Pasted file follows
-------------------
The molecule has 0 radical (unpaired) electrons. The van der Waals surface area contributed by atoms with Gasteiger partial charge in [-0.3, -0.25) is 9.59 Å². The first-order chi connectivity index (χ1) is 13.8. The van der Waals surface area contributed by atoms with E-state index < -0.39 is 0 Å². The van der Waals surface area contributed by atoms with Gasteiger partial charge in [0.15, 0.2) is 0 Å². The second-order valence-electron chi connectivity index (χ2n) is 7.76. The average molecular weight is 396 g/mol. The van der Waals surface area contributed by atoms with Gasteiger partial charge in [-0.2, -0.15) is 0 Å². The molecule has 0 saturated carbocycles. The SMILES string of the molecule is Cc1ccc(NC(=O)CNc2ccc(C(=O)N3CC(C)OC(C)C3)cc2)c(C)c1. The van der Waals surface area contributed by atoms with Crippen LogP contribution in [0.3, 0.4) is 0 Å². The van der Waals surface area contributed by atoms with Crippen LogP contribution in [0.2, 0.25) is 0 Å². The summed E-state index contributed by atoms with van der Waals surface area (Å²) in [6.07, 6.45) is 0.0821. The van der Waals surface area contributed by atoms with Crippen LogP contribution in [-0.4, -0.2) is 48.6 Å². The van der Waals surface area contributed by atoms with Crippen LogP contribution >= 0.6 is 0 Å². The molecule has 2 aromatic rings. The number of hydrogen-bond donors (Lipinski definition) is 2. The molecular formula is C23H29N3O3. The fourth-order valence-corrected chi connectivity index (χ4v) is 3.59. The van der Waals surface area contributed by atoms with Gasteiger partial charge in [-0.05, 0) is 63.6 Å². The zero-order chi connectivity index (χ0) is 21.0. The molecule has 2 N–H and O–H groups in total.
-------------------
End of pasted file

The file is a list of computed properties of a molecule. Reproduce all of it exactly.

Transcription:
The molecule has 0 radical (unpaired) electrons. The van der Waals surface area contributed by atoms with Gasteiger partial charge in [-0.3, -0.25) is 9.59 Å². The first-order chi connectivity index (χ1) is 13.8. The van der Waals surface area contributed by atoms with E-state index < -0.39 is 0 Å². The van der Waals surface area contributed by atoms with Gasteiger partial charge in [0.15, 0.2) is 0 Å². The second-order valence-electron chi connectivity index (χ2n) is 7.76. The average molecular weight is 396 g/mol. The van der Waals surface area contributed by atoms with Gasteiger partial charge in [-0.2, -0.15) is 0 Å². The molecule has 0 saturated carbocycles. The SMILES string of the molecule is Cc1ccc(NC(=O)CNc2ccc(C(=O)N3CC(C)OC(C)C3)cc2)c(C)c1. The van der Waals surface area contributed by atoms with Crippen LogP contribution in [0.3, 0.4) is 0 Å². The van der Waals surface area contributed by atoms with Crippen LogP contribution in [0.2, 0.25) is 0 Å². The summed E-state index contributed by atoms with van der Waals surface area (Å²) in [6.07, 6.45) is 0.0821. The van der Waals surface area contributed by atoms with Crippen LogP contribution in [-0.4, -0.2) is 48.6 Å². The van der Waals surface area contributed by atoms with Crippen LogP contribution >= 0.6 is 0 Å². The molecule has 2 aromatic rings. The number of hydrogen-bond donors (Lipinski definition) is 2. The molecular formula is C23H29N3O3. The fourth-order valence-corrected chi connectivity index (χ4v) is 3.59. The van der Waals surface area contributed by atoms with Gasteiger partial charge in [-0.05, 0) is 63.6 Å². The zero-order chi connectivity index (χ0) is 21.0. The molecule has 2 N–H and O–H groups in total.